By Gillian Scobie
Some of you have been slogging away all winter on your trainers. Others have been skiing, skating or running. Now it looks like spring is finally here. Time to get back on your bike—outside! I talked to Jenny Brown, owner of Reactivated Personal Training and Coaching, about the best way to ease your transition back onto your bike.
Make haste slowly
The most important thing to remember is that you have to build your base slowly. How many hours a week have you been exercising over the winter? If it’s 3 hours, you can cycle for 3 hours a week to begin with. To increase your time, add on 20 percent more time per week, or another half hour if you’re starting at 3 hours. Without that base, you have a higher risk of injury. But it takes discipline not to tear off and go out for a lot longer. The weather is warm and inviting. You just can’t wait to get out there. So be careful.
Before you set out on your bike for the first time, determine how fit you are by measuring your resting heart rate (RHR). A level of 75 or above is not aerobically fit and it will take you longer to increase your fitness level. Start out slowly. A RHR of 50 to 60 is excellent, meaning you can train much harder right from the outset.
If you’ve been getting most of your exercise through the winter from skiing or some sport other than cycling, remember that you’ll be using different muscles to cycle, even if your fitness level is high. The most common areas of tightness or even injury when you start cycling again are the neck and legs. Here are some exercises you can do to help.
The most common thing people notice when they first get back on their bikes is a stiff neck. Caution: Do not do head rolls if your neck is stiff — they present a high risk of neck injury. It’s safer to work in the planes of movement (up and down and side to side) instead or to use the full range of motion, especially if you have poor posture. Hold all of these positions for less than 10 seconds. Otherwise you may experience dizziness from the pressure on the nervous system.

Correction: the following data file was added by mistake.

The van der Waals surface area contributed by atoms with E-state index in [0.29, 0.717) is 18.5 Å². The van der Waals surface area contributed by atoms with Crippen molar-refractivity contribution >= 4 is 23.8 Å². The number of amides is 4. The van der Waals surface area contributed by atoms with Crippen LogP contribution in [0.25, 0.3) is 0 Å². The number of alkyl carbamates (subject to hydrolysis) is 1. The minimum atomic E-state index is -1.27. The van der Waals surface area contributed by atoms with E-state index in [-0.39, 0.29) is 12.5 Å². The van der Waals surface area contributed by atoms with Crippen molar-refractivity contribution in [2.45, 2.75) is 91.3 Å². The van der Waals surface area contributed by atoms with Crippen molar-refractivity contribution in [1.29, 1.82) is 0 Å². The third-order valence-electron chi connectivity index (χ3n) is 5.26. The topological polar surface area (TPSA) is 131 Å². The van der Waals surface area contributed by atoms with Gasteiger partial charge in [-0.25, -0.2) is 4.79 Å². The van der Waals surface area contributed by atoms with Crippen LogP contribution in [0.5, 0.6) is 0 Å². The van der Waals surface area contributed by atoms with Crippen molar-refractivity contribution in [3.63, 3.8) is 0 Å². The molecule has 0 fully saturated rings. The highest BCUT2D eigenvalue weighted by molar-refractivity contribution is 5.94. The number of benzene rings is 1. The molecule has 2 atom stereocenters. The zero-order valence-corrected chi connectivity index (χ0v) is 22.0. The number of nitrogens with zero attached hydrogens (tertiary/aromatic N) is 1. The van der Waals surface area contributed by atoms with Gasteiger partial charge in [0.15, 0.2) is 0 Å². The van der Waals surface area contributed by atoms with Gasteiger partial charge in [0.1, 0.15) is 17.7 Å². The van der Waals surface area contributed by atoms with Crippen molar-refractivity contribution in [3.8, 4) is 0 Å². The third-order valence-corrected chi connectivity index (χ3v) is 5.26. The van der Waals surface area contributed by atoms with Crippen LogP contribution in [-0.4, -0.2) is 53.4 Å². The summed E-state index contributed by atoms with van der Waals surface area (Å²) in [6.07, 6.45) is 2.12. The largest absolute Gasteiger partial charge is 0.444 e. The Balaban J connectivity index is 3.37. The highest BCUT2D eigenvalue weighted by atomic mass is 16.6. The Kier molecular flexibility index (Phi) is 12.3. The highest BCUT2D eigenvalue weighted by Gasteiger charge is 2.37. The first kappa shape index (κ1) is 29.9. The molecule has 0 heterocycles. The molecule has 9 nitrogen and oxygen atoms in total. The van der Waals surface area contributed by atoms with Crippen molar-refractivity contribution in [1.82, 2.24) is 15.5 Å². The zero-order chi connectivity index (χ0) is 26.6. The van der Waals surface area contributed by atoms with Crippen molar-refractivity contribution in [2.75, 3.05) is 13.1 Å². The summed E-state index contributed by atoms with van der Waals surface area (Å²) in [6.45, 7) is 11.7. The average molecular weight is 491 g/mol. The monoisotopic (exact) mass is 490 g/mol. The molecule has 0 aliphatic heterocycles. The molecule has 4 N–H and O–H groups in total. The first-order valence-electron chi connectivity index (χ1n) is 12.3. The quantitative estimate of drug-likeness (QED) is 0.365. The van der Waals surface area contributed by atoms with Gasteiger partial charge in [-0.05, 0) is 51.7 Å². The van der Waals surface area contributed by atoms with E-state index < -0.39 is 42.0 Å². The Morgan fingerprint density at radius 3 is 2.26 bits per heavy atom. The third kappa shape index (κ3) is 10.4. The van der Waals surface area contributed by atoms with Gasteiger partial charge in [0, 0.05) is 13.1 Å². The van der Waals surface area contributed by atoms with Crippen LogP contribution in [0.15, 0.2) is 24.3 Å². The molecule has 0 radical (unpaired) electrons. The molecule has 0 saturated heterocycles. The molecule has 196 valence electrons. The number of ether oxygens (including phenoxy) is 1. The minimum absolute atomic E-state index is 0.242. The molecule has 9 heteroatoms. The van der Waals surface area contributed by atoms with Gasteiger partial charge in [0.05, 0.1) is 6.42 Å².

- Do a forward head tilt. This works the up and down planes.
- Tilt your head from side to side, ear to shoulder. Move your head only.
- Do the funky pigeon! Tilt your chin back. This stretches out the neck muscles that have been flexed and reduces tension. This is a great exercise to do in the car, leaning against the headrest.
- Do the shoulder shrug. Bring the shoulders up to the ears and then lower them. Become aware of this muscle group. Cyclists often keep their shoulders up too high, a natural reflex when exerting the legs. It can also be a sign of emotional tension. Lowering the shoulders relieves tension.
When you start cycling your hip flexors can get stiff and your calves tighten up because you’re pulling up your legs more than you do when you’re skiing (for instance). Just take it easy when you start out and enable your legs to get used again to the pedalling motion.
Because cyclists keep their knees bent, knees can bear the brunt of some common injuries, especially patella syndrome and jumper’s knee, from too much load on the knee joint. Also, if you’ve been using your trainer over the winter without much tension, your knees might react to the increased tension when you’re pedalling outside. If your knees start to hurt or ache at all, get off your bike immediately and do this stretch:
- Stand on one leg and, holding onto your other ankle, bring that leg up to your bum. This lengthens the tendon and helps the knee to stretch out. It also reduces inflammation that could occur. Hold for 10 to 20 seconds.
It is also vital to keep your knees warm. If you have a previous knee injury and your knees aren’t covered, the cold air can create a knee ache because blood is being shunted away from the knees.
It’s not as warm as you think
Here’s another thing to remember when you first cycle outside again. It’s really not that warm. The tendency is to feel the sunshine and not the air temperature, and dress for warmer weather than is actually happening. And don’t forget the windchill. A temperature of 10C is often accompanied by a wind chill of –2 or –3. This is often a factor in early spring rides. You don’t realize this until you’re zooming along the road in your shorts and the wind suddenly whips bitingly through your thin clothes. Especially when you’re out of the sun.
If you’re not dressed warmly enough, any initial neck pain you have can increase and your muscles can tighten up trying to keep warm against the cold. So make sure you dress more warmly than you think you have to.
Follow these simple guidelines and you should have a fun and injury-free spring of cycling!
Jenny Brown is the owner of REACTIVATED!
Personal Training and Coaching
Find out more about Jenny’s training and coaching programs at her website: http://www.reactivated.ca